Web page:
There are a few flaws going on in your language choices about Student A that come across as cliche, even though you don’t mean for them to be. The general assumption about training is that it bulks someone up, this is commonly presented in Hollywood action movies where the “average” sized  protagonist suddenly finds themselves facing an enemy that is very, very tall and usually very bulky. The difference is obvious, however, this is a visual gag and has little bearing on reality (also because it’s a visual gag, it’s not really helpful for writing unless you want to play into cliche).

For sword combat, replace stronger with faster (this will be true regardless of whether it’s a long sword, a claymore, or a rapier) and bigger with more agile. You can also add more cunning and more controlled, especially if Student A is at the stage of using fast talking and insults to distract their opponent between strikes. A character who can fast talk while fighting is one where the strikes and blows they are using have become enough of a second nature that they can turn their mind to strategy and character assessment. Yes, smack talk is actually a legitimate strategy during a fight, assuming the character has the conditioning and breath get away with it.

If this is what Student A is like (and this is what most training sequence enemies are like) then the comparison is this: Student B is the average new recruit for the track team and they’re sprinting against it’s best member. As Student B sprints, the track team member keeps pace beside them spitting out insults, you want to say something, but Student B can’t because they’re too busy sucking down oxygen. However, this spurs them to try harder and run faster, faster and faster, in silence, harder than they’ve ever run before. They think hey, I’m doing pretty good. Until they get to the final turn and Student A opens up their stride and sprints off like it’s nothing leaving Student B huffing and puffing. But Student B is still angry, so they chase them as hard and as fast as they can (or they give up). They don’t catch them, they are soundly defeated.

However, it’s not a defeat because not only now do they have an understanding of how far down the totem pole they are, they’ve been given a rival to chase, and best of all, they’ve pushed themselves (with Student A’s help) to find a source of inner strength they might not have known they had. They’ve learned more through defeat than they did through victory.

This is why many instructors do in fact put students, especially new ones, into “no win scenarios” against more powerful opponents. Kirk’s Kobayashi Maru feel good/ego stroking antics aside: facing and being beaten by an opponent that is better than you in a controlled environment, learning what that feels like, and how easily you can be manipulated is an important step towards becoming a better warrior.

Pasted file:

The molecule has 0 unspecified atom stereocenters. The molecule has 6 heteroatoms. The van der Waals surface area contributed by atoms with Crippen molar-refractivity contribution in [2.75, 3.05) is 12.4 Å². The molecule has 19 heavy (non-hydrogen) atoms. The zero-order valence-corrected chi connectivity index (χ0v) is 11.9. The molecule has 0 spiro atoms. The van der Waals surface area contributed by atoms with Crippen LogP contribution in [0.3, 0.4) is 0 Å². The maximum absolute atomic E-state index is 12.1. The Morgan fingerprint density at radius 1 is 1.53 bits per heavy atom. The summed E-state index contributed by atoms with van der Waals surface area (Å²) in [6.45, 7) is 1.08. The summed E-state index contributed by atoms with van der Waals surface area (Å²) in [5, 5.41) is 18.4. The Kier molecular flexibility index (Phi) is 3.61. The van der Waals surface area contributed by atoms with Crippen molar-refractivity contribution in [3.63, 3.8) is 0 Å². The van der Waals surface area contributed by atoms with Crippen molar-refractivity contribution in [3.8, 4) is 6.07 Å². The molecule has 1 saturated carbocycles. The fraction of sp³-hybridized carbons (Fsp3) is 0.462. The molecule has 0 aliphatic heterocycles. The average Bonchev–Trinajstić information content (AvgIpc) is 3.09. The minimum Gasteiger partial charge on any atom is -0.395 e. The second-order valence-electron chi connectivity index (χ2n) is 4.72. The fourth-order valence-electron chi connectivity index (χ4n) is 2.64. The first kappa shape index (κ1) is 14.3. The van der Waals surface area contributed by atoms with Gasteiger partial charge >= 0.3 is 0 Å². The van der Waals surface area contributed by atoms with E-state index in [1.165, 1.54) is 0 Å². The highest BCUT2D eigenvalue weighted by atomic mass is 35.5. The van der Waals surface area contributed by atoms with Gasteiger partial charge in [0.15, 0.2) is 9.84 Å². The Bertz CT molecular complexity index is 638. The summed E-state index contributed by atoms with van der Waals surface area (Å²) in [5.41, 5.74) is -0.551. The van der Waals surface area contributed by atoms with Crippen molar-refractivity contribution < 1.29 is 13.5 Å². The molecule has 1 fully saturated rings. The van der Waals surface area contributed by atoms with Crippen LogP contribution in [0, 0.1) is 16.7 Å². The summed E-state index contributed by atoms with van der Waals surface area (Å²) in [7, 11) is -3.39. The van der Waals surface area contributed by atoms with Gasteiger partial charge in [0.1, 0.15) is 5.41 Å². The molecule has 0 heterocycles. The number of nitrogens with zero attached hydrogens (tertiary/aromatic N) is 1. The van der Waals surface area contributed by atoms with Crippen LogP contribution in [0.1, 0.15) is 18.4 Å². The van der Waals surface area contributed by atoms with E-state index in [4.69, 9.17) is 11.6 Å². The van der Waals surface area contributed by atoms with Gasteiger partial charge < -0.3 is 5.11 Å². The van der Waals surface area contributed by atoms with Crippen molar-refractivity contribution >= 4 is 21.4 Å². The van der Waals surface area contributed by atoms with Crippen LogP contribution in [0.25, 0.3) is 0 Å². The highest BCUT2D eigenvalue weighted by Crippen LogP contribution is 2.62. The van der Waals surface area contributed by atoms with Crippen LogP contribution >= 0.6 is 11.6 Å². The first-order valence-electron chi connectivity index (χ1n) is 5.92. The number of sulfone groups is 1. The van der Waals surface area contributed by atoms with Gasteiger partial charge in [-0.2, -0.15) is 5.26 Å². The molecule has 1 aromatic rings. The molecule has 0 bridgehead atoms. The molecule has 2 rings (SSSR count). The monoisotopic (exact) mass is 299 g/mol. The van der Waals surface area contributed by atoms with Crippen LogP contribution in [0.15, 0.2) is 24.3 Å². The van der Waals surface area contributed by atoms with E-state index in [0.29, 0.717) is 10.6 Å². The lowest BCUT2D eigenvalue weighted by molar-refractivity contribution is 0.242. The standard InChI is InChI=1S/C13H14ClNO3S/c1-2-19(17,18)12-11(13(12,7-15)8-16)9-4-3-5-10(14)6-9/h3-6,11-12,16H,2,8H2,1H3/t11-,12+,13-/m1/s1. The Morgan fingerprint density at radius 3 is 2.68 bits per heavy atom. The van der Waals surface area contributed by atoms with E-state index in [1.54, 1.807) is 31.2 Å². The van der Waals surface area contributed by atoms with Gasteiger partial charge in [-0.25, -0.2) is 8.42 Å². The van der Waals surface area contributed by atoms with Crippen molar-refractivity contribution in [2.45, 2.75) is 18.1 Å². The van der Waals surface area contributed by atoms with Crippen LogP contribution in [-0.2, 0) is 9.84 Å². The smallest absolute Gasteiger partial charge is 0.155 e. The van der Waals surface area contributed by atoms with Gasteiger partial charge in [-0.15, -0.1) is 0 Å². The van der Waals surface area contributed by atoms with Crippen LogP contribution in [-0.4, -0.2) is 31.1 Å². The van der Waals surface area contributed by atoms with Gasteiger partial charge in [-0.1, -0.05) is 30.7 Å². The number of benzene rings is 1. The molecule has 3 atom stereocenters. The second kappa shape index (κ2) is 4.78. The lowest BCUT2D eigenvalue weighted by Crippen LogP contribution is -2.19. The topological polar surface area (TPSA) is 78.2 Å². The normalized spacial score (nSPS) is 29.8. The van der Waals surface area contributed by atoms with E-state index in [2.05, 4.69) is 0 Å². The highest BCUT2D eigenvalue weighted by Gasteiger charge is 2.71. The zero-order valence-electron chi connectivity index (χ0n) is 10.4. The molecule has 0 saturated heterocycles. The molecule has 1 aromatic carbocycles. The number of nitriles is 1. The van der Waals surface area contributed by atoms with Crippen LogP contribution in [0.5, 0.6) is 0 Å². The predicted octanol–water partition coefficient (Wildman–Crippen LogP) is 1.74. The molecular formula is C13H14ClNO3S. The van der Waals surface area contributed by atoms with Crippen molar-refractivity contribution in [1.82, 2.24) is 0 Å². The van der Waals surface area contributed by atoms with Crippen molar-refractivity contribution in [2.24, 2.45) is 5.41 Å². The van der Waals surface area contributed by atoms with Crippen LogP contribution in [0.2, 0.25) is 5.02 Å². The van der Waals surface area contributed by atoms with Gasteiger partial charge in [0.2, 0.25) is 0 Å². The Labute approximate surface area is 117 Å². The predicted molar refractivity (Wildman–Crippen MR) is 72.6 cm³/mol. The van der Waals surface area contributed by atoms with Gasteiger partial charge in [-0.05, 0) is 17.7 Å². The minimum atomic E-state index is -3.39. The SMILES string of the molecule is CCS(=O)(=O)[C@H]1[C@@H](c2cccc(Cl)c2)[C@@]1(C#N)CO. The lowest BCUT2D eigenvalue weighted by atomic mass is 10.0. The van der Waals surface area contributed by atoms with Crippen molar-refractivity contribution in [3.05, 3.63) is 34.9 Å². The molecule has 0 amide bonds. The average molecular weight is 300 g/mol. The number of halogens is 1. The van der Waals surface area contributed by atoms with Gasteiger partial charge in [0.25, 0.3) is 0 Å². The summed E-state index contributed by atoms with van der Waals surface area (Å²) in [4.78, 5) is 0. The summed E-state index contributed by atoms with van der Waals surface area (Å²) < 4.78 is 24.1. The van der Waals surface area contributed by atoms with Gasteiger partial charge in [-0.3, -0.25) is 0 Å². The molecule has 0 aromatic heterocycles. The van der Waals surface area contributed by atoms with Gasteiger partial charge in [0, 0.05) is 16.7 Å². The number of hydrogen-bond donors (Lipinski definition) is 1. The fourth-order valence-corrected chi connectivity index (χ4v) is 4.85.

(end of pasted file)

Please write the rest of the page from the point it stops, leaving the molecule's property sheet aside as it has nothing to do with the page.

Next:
The best fighters are cautious and disciplined strategists. They may be congenial and friendly, but they are very much in control of themselves, their emotions, and their environment. Student A is already in control of the fight and that in a nutshell is why Student B can’t win, even when they attempt to change the rules.

Okay, let’s talk about Student B:

Getting frustrated and throwing down or throwing away a weapon is actually a common beginner mistake, so brava! This is a good learning experience. The thought process is: this isn’t working, so I better try something else. However, it’s a bad idea because the wooden blade was what kept the fight anywhere near even and without it, they’re screwed.

Student B either throws aside their blade because they think it’s a good idea or they’ve been driven to do it out of anger. If it’s anger, it’s a better idea for them to throw the sword at Student A and then lunges. This is the only semi-saving grace for them because (stupid as it is) it suggests that they have some grasp of strategy. Otherwise, they’re just ditching the sword in favor of lunging at an opponent who still has their weapon and now has greater reach.

If Student B throws away the sword and lunges, then all Student A has to do is hold their sword out and let B “impale” themselves on it. Short, quick, and boom it’s over. If they throw it at A, then A has to knock it away or risk getting hit. However, if they do throw it at A, A is going to be a little upset about it especially since B just broke the rules and risked both their safety on a stupid stunt. If B throws the sword at A, then B is in the wrong (even though they’ll feel like they were in the right).

Their master/instructor will then probably allow A to thrash B (within reason, no long term damage) so that they can fully feel their mistake and then will assign them some sort of punishment work afterwards. They’ll punish A too because A did give in to anger after B threw the sword at their head.

This brings us to:

There will be an instructor watching this fight and they will intervene when necessary. Sparring bouts tend to happen one on one in front of the whole or half of the class (if there are enough instructors to handle more than one bout at a time). The observing students wait their turn and they learn by watching their fellows fight. Sometimes, if there’s a second rival group or section, instructors will bring the two together and have them spar each other one on one in order to build a greater sense of competitiveness and camaraderie within the respective groups.